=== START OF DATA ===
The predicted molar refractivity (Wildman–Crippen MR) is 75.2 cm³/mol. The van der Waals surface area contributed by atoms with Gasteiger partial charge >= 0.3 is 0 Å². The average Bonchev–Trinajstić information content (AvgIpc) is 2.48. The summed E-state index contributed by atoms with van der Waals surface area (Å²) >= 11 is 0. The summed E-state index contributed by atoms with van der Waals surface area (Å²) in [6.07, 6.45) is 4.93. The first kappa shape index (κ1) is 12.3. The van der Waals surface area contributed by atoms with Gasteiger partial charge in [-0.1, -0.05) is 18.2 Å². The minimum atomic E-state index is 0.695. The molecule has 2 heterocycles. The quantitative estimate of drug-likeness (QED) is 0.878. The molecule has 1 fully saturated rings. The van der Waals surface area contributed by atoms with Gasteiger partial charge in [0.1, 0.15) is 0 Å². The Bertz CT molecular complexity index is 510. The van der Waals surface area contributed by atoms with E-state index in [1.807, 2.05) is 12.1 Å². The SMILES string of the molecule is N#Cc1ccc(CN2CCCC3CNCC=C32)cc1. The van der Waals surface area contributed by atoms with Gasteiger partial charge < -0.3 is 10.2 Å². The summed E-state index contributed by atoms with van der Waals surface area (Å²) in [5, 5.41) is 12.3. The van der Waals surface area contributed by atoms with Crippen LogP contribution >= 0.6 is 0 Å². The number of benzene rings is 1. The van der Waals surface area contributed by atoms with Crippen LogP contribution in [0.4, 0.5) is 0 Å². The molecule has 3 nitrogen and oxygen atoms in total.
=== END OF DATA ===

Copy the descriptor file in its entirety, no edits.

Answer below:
The predicted molar refractivity (Wildman–Crippen MR) is 75.2 cm³/mol. The van der Waals surface area contributed by atoms with Gasteiger partial charge >= 0.3 is 0 Å². The average Bonchev–Trinajstić information content (AvgIpc) is 2.48. The summed E-state index contributed by atoms with van der Waals surface area (Å²) >= 11 is 0. The summed E-state index contributed by atoms with van der Waals surface area (Å²) in [6.07, 6.45) is 4.93. The first kappa shape index (κ1) is 12.3. The van der Waals surface area contributed by atoms with Gasteiger partial charge in [-0.1, -0.05) is 18.2 Å². The minimum atomic E-state index is 0.695. The molecule has 2 heterocycles. The quantitative estimate of drug-likeness (QED) is 0.878. The molecule has 1 fully saturated rings. The van der Waals surface area contributed by atoms with Gasteiger partial charge in [0.1, 0.15) is 0 Å². The Bertz CT molecular complexity index is 510. The van der Waals surface area contributed by atoms with E-state index in [1.807, 2.05) is 12.1 Å². The SMILES string of the molecule is N#Cc1ccc(CN2CCCC3CNCC=C32)cc1. The van der Waals surface area contributed by atoms with Gasteiger partial charge < -0.3 is 10.2 Å². The summed E-state index contributed by atoms with van der Waals surface area (Å²) in [5, 5.41) is 12.3. The van der Waals surface area contributed by atoms with Crippen LogP contribution >= 0.6 is 0 Å². The number of benzene rings is 1. The van der Waals surface area contributed by atoms with Crippen LogP contribution in [0.4, 0.5) is 0 Å². The molecule has 3 nitrogen and oxygen atoms in total.